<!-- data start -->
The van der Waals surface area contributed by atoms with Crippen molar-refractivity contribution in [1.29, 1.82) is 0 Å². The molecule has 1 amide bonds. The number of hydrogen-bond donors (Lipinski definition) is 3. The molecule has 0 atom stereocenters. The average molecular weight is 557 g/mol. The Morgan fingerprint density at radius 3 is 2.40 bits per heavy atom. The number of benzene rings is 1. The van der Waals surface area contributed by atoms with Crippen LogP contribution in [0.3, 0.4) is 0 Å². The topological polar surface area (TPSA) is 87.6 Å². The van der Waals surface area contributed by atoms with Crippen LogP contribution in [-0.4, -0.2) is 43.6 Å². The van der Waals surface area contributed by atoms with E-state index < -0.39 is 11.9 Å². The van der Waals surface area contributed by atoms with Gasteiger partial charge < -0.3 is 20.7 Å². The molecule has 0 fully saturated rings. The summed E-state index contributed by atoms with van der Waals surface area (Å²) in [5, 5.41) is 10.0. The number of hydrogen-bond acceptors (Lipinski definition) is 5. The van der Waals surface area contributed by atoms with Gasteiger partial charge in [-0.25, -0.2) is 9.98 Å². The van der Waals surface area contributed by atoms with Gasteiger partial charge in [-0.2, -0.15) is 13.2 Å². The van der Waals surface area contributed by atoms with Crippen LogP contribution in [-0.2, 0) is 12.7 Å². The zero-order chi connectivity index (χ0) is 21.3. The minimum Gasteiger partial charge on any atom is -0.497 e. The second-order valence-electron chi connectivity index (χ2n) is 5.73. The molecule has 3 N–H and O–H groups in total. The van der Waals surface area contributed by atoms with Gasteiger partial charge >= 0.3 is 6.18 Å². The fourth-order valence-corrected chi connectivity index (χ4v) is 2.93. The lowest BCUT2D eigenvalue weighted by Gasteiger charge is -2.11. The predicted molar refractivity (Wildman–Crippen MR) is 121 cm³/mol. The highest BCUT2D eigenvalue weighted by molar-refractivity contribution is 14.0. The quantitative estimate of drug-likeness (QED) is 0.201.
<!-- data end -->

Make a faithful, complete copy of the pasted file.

The van der Waals surface area contributed by atoms with Crippen molar-refractivity contribution in [1.29, 1.82) is 0 Å². The molecule has 1 amide bonds. The number of hydrogen-bond donors (Lipinski definition) is 3. The molecule has 0 atom stereocenters. The average molecular weight is 557 g/mol. The Morgan fingerprint density at radius 3 is 2.40 bits per heavy atom. The number of benzene rings is 1. The van der Waals surface area contributed by atoms with Crippen LogP contribution in [0.3, 0.4) is 0 Å². The topological polar surface area (TPSA) is 87.6 Å². The van der Waals surface area contributed by atoms with Crippen LogP contribution in [-0.4, -0.2) is 43.6 Å². The van der Waals surface area contributed by atoms with E-state index < -0.39 is 11.9 Å². The van der Waals surface area contributed by atoms with Gasteiger partial charge < -0.3 is 20.7 Å². The molecule has 0 fully saturated rings. The summed E-state index contributed by atoms with van der Waals surface area (Å²) in [5, 5.41) is 10.0. The number of hydrogen-bond acceptors (Lipinski definition) is 5. The van der Waals surface area contributed by atoms with Gasteiger partial charge in [-0.25, -0.2) is 9.98 Å². The van der Waals surface area contributed by atoms with Gasteiger partial charge in [-0.2, -0.15) is 13.2 Å². The van der Waals surface area contributed by atoms with Crippen LogP contribution in [-0.2, 0) is 12.7 Å². The zero-order chi connectivity index (χ0) is 21.3. The minimum Gasteiger partial charge on any atom is -0.497 e. The second-order valence-electron chi connectivity index (χ2n) is 5.73. The molecule has 3 N–H and O–H groups in total. The van der Waals surface area contributed by atoms with Gasteiger partial charge >= 0.3 is 6.18 Å². The fourth-order valence-corrected chi connectivity index (χ4v) is 2.93. The lowest BCUT2D eigenvalue weighted by Gasteiger charge is -2.11. The predicted molar refractivity (Wildman–Crippen MR) is 121 cm³/mol. The highest BCUT2D eigenvalue weighted by molar-refractivity contribution is 14.0. The quantitative estimate of drug-likeness (QED) is 0.201.